7/5/2019 ~ I’m in the process of sending the following letter to people who work in involved areas. While I don’t see any way to survive, I don’t want to die without making it clear that NONE of these people helped me, and presumably don’t help other homeless people. See list at bottom of page.
Room 122, Motel 6
3695 Cerrillos Road
Santa Fe, NM 87507
July 2, 2019
Dr. David Scrase, Secretary
Office of the Secretary
P.O. Box 2348
Santa Fe, NM 87504
Re: Why wouldn’t I feel suicidal?
Dear Secretary David Scrase, M.D.,
I hope you help. It may be unrealistic for me to have that hope, however, given how deeply flawed the system appears to be. It’s likely, however, that the people who are paid by the system feel otherwise.
Personally, I’m disabled and was housebound for years. Being unable to go to stores, I was unable to use food stamps. I’m still housebound, but now I’m at Motel 6. On Sunday I ate the three Quaker Oats breakfast bars I had. I didn’t have money to buy anything else to eat.
On April 10, 2019, Deputy Sheriff, Robert Girnendonk, had my locks drilled so he could remove me from the home I bought in 1993. He brought Katherine Field from PMS, Presbyterian Medical Services, with him. He drove me to Motel 6; she paid for a week.
The courts had allowed Wells Fargo to use a false affidavit, other false filings, and fraud to foreclose. There was $84,000 left owing on my Promissory Note. Key here, is that under the UCC, §§ 55-3-301 and 55-3-309, Wells Fargo had to have my Promissory Note, or have lost it while it was in their possession: a foreclosure is an enforcement of a Promissory Note.
My promissory note was last seen on May 16, 2002, when GE Capital Mortgage Services had my mortgage. On February 2, 2004, a FEMA file that was to have had my Note in it, didn’t. On July 1, 2005, my mortgage was assigned to Wells Fargo. On April 7, 2008, Wells Fargo filed its Complaint for Foreclosure, but did not serve me.
I complained in court, but the judge said it didn’t matter if I wasn’t served because I’d found the foreclosure. That was little comfort given that I didn’t find the foreclosure of my condo in 2007, and I was not allowed to redeem after it was foreclosed and auctioned with no notice to me. I had planned to pay off my home, the one from which I was evicted, with the proceeds from the sale of my condo: I had a buyer at the time. Just to be clear, when my hot water heater broke at my condo, I took cold showers and paid my mortgage rather than buying a hot water heater and not having enough for my mortgage. Little good that did. The corruption stops at nothing.
Wells Fargo’s false affidavit and false Notice of Lost Note said they had lost the Note. The falsity was revealed at trial when the dates, cited above, were brought forward.
Wells Fargo’s fraud relied on an elaborate explanation of how buying Wachovia in 2010 gave Wells Fargo possession of my Promissory Note when the Note was lost. However, there’s no evidence that the document custodian, acquired by Wachovia before Wells Fargo acquired Wachovia, had the Note at any time after May 16, 2002.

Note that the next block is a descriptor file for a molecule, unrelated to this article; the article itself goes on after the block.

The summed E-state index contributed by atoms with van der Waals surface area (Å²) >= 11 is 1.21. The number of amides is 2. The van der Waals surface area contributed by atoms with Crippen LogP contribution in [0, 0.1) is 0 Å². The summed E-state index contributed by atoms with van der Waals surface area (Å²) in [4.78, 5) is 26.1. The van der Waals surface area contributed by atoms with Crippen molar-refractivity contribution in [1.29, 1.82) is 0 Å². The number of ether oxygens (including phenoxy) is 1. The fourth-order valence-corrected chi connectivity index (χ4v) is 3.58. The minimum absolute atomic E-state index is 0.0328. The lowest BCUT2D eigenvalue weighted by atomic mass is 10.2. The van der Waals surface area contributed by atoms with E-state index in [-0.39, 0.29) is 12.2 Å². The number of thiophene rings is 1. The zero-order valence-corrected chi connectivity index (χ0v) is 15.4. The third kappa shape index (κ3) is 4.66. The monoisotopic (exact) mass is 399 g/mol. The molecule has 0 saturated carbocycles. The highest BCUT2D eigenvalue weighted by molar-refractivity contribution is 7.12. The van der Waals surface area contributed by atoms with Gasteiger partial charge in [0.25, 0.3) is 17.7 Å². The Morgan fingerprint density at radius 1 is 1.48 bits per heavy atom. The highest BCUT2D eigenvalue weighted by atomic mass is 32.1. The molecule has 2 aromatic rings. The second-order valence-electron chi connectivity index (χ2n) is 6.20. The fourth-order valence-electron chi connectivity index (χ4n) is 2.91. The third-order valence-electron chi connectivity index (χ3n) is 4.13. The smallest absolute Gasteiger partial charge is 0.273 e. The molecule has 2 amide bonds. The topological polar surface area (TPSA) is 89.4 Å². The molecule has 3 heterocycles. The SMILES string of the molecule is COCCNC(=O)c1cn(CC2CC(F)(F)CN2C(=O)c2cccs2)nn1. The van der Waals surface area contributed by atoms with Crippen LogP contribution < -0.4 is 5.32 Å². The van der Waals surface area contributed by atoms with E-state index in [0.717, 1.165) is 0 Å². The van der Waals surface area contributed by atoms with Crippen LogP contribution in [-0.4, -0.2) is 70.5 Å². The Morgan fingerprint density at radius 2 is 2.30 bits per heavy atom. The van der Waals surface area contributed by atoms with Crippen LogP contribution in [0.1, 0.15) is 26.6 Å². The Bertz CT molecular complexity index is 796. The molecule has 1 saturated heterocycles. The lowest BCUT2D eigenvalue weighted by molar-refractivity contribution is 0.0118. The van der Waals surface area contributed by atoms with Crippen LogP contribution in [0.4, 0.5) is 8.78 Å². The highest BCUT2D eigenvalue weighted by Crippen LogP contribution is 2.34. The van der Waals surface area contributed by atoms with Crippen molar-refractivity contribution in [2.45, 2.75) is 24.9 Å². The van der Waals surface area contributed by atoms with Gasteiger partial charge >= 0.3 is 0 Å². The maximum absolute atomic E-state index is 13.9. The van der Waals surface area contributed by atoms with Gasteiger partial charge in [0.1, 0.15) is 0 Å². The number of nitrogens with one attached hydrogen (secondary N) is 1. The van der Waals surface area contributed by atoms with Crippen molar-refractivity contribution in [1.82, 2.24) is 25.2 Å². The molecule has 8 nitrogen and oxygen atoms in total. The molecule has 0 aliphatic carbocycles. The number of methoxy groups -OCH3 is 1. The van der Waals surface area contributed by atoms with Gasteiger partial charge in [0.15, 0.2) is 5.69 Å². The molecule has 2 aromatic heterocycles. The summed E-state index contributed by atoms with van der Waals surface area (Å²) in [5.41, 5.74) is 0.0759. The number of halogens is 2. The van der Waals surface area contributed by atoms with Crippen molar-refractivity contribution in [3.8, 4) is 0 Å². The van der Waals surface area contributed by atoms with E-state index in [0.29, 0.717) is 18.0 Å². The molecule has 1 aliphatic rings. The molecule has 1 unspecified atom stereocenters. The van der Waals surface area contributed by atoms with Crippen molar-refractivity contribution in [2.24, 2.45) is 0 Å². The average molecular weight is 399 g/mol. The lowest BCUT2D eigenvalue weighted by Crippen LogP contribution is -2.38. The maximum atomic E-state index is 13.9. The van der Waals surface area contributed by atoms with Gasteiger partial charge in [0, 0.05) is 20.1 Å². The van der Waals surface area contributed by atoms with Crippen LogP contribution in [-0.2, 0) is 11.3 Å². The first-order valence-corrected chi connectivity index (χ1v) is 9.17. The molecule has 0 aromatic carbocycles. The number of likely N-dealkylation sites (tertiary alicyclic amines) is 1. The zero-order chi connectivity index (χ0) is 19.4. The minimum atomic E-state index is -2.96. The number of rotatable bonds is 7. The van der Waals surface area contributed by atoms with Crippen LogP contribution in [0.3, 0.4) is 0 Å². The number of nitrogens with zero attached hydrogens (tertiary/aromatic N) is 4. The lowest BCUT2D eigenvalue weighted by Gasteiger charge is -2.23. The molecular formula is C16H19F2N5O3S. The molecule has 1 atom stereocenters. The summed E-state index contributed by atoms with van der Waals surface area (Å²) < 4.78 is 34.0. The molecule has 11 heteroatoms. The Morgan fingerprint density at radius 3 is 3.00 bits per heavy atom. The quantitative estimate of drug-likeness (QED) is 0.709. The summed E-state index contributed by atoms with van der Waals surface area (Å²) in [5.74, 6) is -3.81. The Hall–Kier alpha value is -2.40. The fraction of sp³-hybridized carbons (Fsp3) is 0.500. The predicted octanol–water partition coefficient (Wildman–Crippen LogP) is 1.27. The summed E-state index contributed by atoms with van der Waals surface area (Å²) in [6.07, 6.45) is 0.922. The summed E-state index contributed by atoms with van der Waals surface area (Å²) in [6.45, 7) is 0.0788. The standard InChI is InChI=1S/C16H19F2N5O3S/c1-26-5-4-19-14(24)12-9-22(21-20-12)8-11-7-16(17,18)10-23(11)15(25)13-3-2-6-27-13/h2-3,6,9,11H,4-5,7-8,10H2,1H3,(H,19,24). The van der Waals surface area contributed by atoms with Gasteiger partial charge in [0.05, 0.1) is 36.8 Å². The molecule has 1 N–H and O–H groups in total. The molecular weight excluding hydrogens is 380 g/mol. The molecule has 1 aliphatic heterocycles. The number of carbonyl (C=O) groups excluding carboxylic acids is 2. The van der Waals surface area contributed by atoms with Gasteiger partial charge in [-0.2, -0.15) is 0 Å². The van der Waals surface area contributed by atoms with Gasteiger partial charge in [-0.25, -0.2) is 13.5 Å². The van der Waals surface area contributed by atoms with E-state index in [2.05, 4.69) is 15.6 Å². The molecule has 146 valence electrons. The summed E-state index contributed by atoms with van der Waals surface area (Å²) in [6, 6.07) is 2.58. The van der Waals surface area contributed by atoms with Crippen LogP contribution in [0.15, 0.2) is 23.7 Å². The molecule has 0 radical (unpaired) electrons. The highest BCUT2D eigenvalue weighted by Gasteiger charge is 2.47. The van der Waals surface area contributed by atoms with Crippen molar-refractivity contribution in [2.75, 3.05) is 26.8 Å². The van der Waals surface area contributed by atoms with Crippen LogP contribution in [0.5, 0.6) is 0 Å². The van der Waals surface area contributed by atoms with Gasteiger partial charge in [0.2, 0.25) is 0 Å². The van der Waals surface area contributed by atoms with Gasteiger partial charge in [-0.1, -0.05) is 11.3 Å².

On May 17, 2019, Presbyterian Medical Service paid movers to move my things. That would have been good except PMS let the movers in without me there. When PMS brought me, an hour later, the movers would not move things I pointed out. They were going through my drawers and ignoring me when I asked for chairs and chrome carts to be moved to the truck. It was incredibly distressing. Two PMS people, joined by the Breckenridge Property Fund 2016, LLC (Breckenridge was the buyer at auction) employee, Eric Jones, stood around chatting and laughing. I couldn’t get their help with the movers. Copy of letter, “re: movers” attached.
The next day I wrote to PMS describing what happened. PMS did not respond, ever. I wrote to upper level Presbyterian Medical Services people who responded two days ago, saying that I should take it up with the movers and Breckenridge. The letter was copied to PMS attorneys. I took that to mean I should sue Georges Moving and/or Breckenridge.
The moving-my-things (losing-my-things) day was so distressing. I couldn’t sleep for days after that. And I was so dizzy. I was afraid to get up. Even with my walker the spinning sensation made me feel as if I was going to fall.
Washing my hair was especially difficult. I have less balance if I close my eyes. I wanted home health care so someone could help me wash my hair so I wouldn’t fall.
I knew I had been qualified for home health care, so I continued asking my Presbyterian Health Plan (Centennial Care), Care Coordinator, Desiree Garcia, for help getting someone to help me. I left two messages or more a day. Once she called back and said she’d help but would have to call back. She didn’t call back and didn’t ever help.
After I complained Ruth Perea wrote that I couldn’t have home health care because I was living in a motel, copy attached. I responded that I have the same balance problems here as at home and I didn’t understand why I couldn’t have help when I’d been qualified for help. Copy attached. Ruth Perea did not respond.
Next I specifically asked Desiree Garcia for a copy of the rule that said I couldn’t have help if I was homeless and living in a motel. She has not to this day responded.